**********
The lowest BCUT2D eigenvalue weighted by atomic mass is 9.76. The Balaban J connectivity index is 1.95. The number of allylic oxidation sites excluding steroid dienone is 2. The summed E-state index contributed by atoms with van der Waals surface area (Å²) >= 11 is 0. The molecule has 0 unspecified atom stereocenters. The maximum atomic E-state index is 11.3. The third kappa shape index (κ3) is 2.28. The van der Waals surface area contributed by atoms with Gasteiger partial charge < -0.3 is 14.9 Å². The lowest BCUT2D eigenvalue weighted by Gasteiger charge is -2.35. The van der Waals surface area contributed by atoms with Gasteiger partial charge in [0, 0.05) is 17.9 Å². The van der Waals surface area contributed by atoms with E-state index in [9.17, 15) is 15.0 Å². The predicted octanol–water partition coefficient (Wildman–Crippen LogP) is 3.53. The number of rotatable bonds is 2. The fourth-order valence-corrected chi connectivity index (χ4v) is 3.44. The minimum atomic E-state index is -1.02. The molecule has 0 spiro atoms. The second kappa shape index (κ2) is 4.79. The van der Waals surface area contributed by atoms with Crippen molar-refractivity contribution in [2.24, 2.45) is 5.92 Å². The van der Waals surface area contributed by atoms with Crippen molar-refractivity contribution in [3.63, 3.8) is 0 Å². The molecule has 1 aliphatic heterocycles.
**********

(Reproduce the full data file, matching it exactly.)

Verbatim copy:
The lowest BCUT2D eigenvalue weighted by atomic mass is 9.76. The Balaban J connectivity index is 1.95. The number of allylic oxidation sites excluding steroid dienone is 2. The summed E-state index contributed by atoms with van der Waals surface area (Å²) >= 11 is 0. The molecule has 0 unspecified atom stereocenters. The maximum atomic E-state index is 11.3. The third kappa shape index (κ3) is 2.28. The van der Waals surface area contributed by atoms with Gasteiger partial charge < -0.3 is 14.9 Å². The lowest BCUT2D eigenvalue weighted by Gasteiger charge is -2.35. The van der Waals surface area contributed by atoms with Gasteiger partial charge in [0, 0.05) is 17.9 Å². The van der Waals surface area contributed by atoms with E-state index in [9.17, 15) is 15.0 Å². The predicted octanol–water partition coefficient (Wildman–Crippen LogP) is 3.53. The number of rotatable bonds is 2. The fourth-order valence-corrected chi connectivity index (χ4v) is 3.44. The minimum atomic E-state index is -1.02. The molecule has 0 spiro atoms. The second kappa shape index (κ2) is 4.79. The van der Waals surface area contributed by atoms with Crippen molar-refractivity contribution in [2.24, 2.45) is 5.92 Å². The van der Waals surface area contributed by atoms with Crippen molar-refractivity contribution in [3.63, 3.8) is 0 Å². The molecule has 1 aliphatic heterocycles.